I may have a new favorite web part in SharePoint 2010—at least it’s my favorite for a while. J I am a bit of an Excel fanatic. I love drilling down into data to gain obscure business intelligence. I love pivot tables, and I love graphs—although I’ll admit I’m much better at pivot tables than I am graphing. It’s easy to get caught up in displaying your data in Excel—it becomes much more like playing Excel than working with Excel. The new Chart Web Part is one of those fun web parts that you can get caught up in playing with but it also solves the common business problem of, “How can I quickly display a chart of some data on my SharePoint page?” Note: This post and all scresnshots are from the Technical Preview and things may change before SharePoint 2010 is released to the public.
Excel services is a great way to render charts in SharePoint, just set up the chart in Excel and then add an Excel Services web part to display the named chart from your published spreadsheet. But with the Chart Web Part, you can not only chart information from your Excel Services spread sheets, but also from any SharePoint list. And best of all, you configure everything in your browser!
Adding the Chart Web Part to a Page
You’ll find the Chart Web Part in the Miscellaneous category and you add to your page just like you would any other web part by selecting it and clicking the Add button.
You will see that SharePoint 2010 adds the web part and it displays a new chart based on some random data.
Configuring the Chart Web Part
With most web parts, you expect to configure them in the tool pane, although you can certainly do that by clicking on Modify Shared Web Part, you will probably want to use the wizards to configure it. You can access the list of wizards by clicking on Wizard List.
The Chart Web Part Wizards
There are two wizards: one to Customize Your Chart, and one to Connect Chart to Data. We’ll begin by using the Connect Chart to Data wizard and then we’ll customize our chart later.
The Connect Chart to Data Wizard
The first step in the wizard is to choose a data source. Notice that you have the options to Get Data From Another Web Part, Connect To a Site Definition List, Connect to Business data Catalogue, and Connect to Excel Services. This is a nice set of options. I have some Sales Data in a SharePoint list and that’s what I want to chart, so I’ll select the option to Connect to a Site Definition List.
In the second step of the wizard, I select the site where my data is stored and the list. Both of these are displayed in drop-down list boxes and I can select lists and libraries anywhere in my site collection—not just the one I’m currently working in, which is a very nice feature.
In the third step of the wizard, it shows me a preview of the data that is available for charting. Here is what it shows me for my 2009 Sales list:
Here is what the SharePoint list looks like if you view the default view directly:
In the fourth and final step of the wizard, I bind the chart to the data. You’ll notice that there is an impressive set of options—you can configure this connection in almost any way you can imagine.
For this blog post I used 4 series that were each set up to display a unique quarter (Q1 Sales, Q2 Sales, Q3 Sales, and Q4 Sales). You can’t see these all at once, so I’m not adding screenshots. I didn’t add any other Data Point fields, Formulas, or change the Advanced Properties. At this point, I had finished the Connect Chart to Data wizard. I could see my data displayed in the Chart Web Part.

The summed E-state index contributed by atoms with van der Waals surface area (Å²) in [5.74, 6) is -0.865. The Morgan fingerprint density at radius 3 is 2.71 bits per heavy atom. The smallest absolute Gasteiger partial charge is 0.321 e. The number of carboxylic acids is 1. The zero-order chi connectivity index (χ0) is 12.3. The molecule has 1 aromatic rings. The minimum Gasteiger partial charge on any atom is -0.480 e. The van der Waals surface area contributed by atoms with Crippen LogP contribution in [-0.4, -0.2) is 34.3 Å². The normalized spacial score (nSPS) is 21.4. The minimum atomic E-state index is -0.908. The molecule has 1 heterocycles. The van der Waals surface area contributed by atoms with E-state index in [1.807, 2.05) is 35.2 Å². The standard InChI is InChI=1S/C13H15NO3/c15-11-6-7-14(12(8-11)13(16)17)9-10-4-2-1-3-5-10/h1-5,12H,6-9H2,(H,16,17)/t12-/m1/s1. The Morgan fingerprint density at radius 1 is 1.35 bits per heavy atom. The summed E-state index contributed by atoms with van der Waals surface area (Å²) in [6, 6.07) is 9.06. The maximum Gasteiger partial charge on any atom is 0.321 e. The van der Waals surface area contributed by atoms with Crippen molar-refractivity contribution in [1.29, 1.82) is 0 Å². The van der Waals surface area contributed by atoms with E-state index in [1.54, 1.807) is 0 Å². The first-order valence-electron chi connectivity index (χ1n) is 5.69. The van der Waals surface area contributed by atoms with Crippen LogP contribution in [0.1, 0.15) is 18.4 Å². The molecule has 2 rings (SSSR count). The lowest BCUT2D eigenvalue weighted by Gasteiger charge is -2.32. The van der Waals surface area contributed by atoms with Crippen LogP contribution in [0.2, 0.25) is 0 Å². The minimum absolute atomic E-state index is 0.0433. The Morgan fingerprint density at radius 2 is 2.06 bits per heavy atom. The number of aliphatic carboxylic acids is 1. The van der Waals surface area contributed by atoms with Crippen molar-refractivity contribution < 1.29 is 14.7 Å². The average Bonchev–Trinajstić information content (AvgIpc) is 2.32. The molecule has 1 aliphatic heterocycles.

It was nice to see my chart rendered so quickly, but I wanted to change the way it looked, so I ran the Customize Your Chart wizard.
The Customize Your Chart Wizard
This is the wizard that will allow you to change the way your chart looks. Once again, you have a very impressive number of options here.
The first step is to select a chart type. I counted 158 different types of charts! You have two dimensional and three dimensional charts in types of column, bar, area, line, point/bubble, financial, pie, radar, polar, gantt/range column, range, error bar, box plot, funnel, and pyramid. I know that with this set of options, it’s kind of boring, but I selected the Column with Perspective as my chart type. It just seemed appropriate for this kind of sales data.
In step two I changed the appearance of the chart. There are 12 themes you can choose from: Bright Pastel, EarthTones, LightSteelBlue, GreyScal, SemiTransparent, ExcelLike, LightBeige, Berry, Chocolate, Fire, GreenBlue, and Custom. I selected the LightBeige just because I liked it. For Drawing Style, you can select from Default, Cylinder, Emboss, LightToDark, and Wedge. I selected Cylinder. Transparency can be set from 0% – Solid to 100% – Invisible. I left it at the 20% default. For the Size and Format I could set a cusome chart width, chart height, and even image format (JPG, BMP, or PNG)—I left all three of these set at the defaults. One of the things I really like about the Chart Web Part is that it generates an actual image on the page and not something that is rendered by AJAX or ActiveX or SilverLight. Since it’s an actual image, I can easily copy and paste it into another document, or email, or even save the image if I want.
At this point I’m finished with both of the wizards and I can see my finished chart on the page
The only thing I haven’t shown you yet is the Advanced Properties. If you click on this link, you can view a properties dialog where you can change various properties of the image itself like antialiasing, shadows, border line colors, and much more.
So, what are you waiting for? You know you want to play some at work, so go ahead and add a Chart Web Part to your SharePoint 2010 site and start playing around. You can tell your boss I said it was OK. J